Insects have long plagued farmers as they try to grow food for themselves and others. History is filled with tales of crop failures because of pests. Chemicals have been widely used for decades to combat the problem. But the practice is not always friendly to the environment or healthy for those who eat treated produce.
An approach called Integrated Pest Management is helping to address these issues and has successfully increased crop production in Asia and elsewhere. The U.S. Environmental Protection Agency defines Integrated Pest Management, or IPM, as an effective and environmentally sensitive approach to pest management that relies on a combination of common-sense practices.
IPM programs use current, comprehensive information on the life cycles of pests and their interaction with the environment.
Brenda Vander Mey is a professor of Sociology at Clemson University who specializes in social aspects of farming. "Integrated pest management programs thrive in much of Asia," she said. "The integrated pest management has been extremely successful for decades now in Indonesia. Crop rotation is one of the strategies for integrated pest management. It is one of many. But what you cannot do is just continuously work soil and work soil without putting something back, some organic matter."
IPM is not a single pest control method but, rather, a series of pest management evaluations, decisions and controls. IPM also varies from organic food growing, which applies many of the same concepts as IPM, but limits the use of pesticides to those that are produced from natural sources.
James Frederick, a professor at the Pee Dee Research and Education Center in Florence, South Carolina, explains some of the basic steps used in IPM. "They might be able to plant early. If you know a disease comes in or an insect comes in late in the growing season, so you try to plant early as you can so most of the crop will be made by the time disease or insects come in. You can do crop rotation. It is a good example of a basic practice you can do to help with weed control."
Not all insects, weeds, and other living organisms require control. Many organisms are innocuous, and some are even beneficial. IPM programs work to monitor for pests and identify them accurately.
Professor Frederick says farmers also need to know what is best to plant. "Sometimes when you develop a variety resistant to a disease, you will lose a little bit of yield. So normally you would not plant that variety that has that disease resistance unless you have the problem," he said. "If you know you are going to have a problem, then you are going to plant that variety that is resistant to that disease. Then of course the last option is some sort of chemical control. But we try to tell our farmers to use management first and chemicals second," Professor Frederick said.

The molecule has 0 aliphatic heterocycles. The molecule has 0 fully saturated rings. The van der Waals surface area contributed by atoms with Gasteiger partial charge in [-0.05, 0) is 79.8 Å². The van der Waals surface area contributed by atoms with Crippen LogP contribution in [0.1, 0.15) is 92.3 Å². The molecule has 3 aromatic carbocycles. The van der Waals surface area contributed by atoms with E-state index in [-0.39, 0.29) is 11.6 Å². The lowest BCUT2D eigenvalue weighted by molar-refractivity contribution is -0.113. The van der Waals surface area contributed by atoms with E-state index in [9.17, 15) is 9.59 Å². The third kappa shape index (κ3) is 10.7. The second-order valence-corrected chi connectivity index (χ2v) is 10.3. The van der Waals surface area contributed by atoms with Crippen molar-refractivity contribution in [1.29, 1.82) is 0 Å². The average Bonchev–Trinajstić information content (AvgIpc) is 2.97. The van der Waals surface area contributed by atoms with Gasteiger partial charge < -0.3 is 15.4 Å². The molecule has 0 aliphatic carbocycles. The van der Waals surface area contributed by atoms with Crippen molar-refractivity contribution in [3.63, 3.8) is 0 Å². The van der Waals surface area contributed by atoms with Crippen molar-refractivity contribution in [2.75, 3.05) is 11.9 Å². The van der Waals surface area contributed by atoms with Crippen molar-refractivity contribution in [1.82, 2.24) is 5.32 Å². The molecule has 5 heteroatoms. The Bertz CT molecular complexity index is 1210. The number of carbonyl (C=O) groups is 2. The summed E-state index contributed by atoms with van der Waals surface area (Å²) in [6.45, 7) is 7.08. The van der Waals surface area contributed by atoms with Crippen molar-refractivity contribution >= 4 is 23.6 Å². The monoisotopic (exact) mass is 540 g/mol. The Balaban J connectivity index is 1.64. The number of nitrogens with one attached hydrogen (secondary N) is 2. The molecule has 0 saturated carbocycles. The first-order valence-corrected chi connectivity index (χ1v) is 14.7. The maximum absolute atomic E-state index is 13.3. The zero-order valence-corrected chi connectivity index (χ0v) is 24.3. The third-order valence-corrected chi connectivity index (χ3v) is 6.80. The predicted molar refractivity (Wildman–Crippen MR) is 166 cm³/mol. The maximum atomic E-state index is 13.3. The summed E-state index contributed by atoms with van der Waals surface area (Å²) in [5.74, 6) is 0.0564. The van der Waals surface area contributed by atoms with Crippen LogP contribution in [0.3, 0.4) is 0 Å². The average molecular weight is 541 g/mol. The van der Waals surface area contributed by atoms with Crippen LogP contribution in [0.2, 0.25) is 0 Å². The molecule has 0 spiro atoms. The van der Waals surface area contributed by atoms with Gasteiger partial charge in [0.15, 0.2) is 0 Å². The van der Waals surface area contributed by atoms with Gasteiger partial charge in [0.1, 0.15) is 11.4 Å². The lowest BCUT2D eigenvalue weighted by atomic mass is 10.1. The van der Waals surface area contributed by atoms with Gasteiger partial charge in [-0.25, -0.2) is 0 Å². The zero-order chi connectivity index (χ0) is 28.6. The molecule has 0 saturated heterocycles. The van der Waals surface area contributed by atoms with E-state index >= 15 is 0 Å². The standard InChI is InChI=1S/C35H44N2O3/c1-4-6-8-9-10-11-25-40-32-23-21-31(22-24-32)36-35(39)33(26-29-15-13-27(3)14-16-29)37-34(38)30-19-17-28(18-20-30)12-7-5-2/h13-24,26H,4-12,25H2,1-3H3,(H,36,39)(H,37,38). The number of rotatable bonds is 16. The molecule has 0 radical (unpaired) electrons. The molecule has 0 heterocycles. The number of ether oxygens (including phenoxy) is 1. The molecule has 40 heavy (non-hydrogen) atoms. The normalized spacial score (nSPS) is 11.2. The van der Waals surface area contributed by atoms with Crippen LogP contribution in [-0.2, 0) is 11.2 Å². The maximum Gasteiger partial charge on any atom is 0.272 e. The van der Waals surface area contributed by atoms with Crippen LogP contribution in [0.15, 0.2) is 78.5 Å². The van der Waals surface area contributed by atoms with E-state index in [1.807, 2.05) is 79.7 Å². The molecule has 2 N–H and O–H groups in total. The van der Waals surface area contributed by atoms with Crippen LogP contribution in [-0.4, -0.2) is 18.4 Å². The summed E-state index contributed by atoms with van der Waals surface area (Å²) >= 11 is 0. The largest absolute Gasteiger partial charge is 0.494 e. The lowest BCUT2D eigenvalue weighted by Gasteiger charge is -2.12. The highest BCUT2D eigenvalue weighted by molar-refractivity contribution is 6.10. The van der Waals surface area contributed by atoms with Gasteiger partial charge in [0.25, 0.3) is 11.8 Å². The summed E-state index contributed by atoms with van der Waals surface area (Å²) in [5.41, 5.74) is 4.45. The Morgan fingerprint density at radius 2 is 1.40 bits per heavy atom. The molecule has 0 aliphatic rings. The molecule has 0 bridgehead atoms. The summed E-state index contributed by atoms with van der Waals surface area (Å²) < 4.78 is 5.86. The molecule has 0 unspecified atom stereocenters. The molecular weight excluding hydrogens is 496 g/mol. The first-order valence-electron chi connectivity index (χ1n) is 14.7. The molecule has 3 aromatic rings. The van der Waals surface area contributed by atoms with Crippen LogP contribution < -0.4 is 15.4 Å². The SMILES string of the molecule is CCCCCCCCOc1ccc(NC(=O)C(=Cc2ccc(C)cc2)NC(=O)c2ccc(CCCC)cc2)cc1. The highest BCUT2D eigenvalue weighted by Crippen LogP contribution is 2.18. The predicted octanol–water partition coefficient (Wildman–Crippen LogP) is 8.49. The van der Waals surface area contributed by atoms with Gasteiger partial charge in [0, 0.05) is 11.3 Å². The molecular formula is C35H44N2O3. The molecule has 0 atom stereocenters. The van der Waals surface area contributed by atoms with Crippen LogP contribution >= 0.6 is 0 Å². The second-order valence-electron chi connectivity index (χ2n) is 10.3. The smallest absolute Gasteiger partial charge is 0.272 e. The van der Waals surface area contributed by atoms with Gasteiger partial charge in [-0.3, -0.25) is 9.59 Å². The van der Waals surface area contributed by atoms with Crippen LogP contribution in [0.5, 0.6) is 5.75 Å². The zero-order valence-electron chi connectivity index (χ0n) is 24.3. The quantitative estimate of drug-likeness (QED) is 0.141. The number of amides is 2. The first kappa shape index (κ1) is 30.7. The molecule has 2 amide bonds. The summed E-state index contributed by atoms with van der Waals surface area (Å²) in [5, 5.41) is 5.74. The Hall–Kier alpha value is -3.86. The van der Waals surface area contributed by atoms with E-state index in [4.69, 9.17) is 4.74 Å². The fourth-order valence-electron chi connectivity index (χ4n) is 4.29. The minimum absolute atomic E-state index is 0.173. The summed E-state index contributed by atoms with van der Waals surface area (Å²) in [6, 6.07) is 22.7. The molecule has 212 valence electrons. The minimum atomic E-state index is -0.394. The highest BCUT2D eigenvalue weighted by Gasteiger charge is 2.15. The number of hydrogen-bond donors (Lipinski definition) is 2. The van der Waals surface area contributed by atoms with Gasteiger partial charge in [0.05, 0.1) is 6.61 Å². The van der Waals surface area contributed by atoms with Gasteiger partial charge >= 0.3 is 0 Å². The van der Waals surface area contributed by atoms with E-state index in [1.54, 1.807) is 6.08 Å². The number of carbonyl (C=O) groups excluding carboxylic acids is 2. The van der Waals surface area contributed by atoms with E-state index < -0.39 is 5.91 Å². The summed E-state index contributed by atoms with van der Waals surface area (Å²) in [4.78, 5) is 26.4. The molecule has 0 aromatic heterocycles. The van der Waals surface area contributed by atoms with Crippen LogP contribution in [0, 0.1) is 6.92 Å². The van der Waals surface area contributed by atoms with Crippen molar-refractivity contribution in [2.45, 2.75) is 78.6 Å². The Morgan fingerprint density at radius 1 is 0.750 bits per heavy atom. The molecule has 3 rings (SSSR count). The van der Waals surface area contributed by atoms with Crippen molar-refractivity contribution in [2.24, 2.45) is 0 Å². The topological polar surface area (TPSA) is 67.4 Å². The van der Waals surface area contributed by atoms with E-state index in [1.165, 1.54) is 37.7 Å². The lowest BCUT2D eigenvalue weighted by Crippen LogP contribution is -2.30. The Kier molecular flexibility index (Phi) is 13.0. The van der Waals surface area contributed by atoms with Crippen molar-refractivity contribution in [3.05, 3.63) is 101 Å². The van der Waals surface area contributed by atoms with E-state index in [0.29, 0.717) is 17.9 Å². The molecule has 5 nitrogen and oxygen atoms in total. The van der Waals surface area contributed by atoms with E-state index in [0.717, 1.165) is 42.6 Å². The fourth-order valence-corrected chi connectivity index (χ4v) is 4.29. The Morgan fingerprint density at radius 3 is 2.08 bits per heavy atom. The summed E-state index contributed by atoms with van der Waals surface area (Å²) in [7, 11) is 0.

Genetics is also helping to play a role in developing crops that are more resistant to disease and insects. But Professor Brenda Vander Mey says modified crops are not universally welcomed.
"There is a horrendous debate about the role that biotechnology or engineered foods and foodstuffs could play in decreasing hunger, food insecurity, etc. The big issue has become should it have a role given concerns that people have over genetically engineered food and foodstuffs and their potential impact on environment and people. So the debate just continues in that area, with some countries less comfortable than others with adopting the more genetically engineered germ plasmas, etc. for production."
But she adds improvements in plants can be very beneficial. "It could be the engineering is such that it is bringing say more beta carotene into the rice. Or it could be engineered such that the plants are more pest resistant than previously," Vander Mey said. "And on balance, I think that people are far more comfortable with genetically engineered foods that stick within their own category."
Integrated Pest Management is a complex pest control process, and specific plans need to be developed to suit specific needs. One IPM definition does not apply to all foods and all areas.
Professor James Frederick says even small farmers can benefit simply by paying attention to their immediate environment. "One basic and easy practice for integrated pest management is to go out there and scout and see what the problems are rather than say 'ok, it is about that time of the year when something should show up. Therefore I am going to go out and spray whether it is out there or not,'" he said.
In the United States, food grown using IPM practices is not usually identified in the marketplace similar to organic food. Produce grown using IPM methods do not have a national certification as the U.S. Department of Agriculture has developed for organic foods.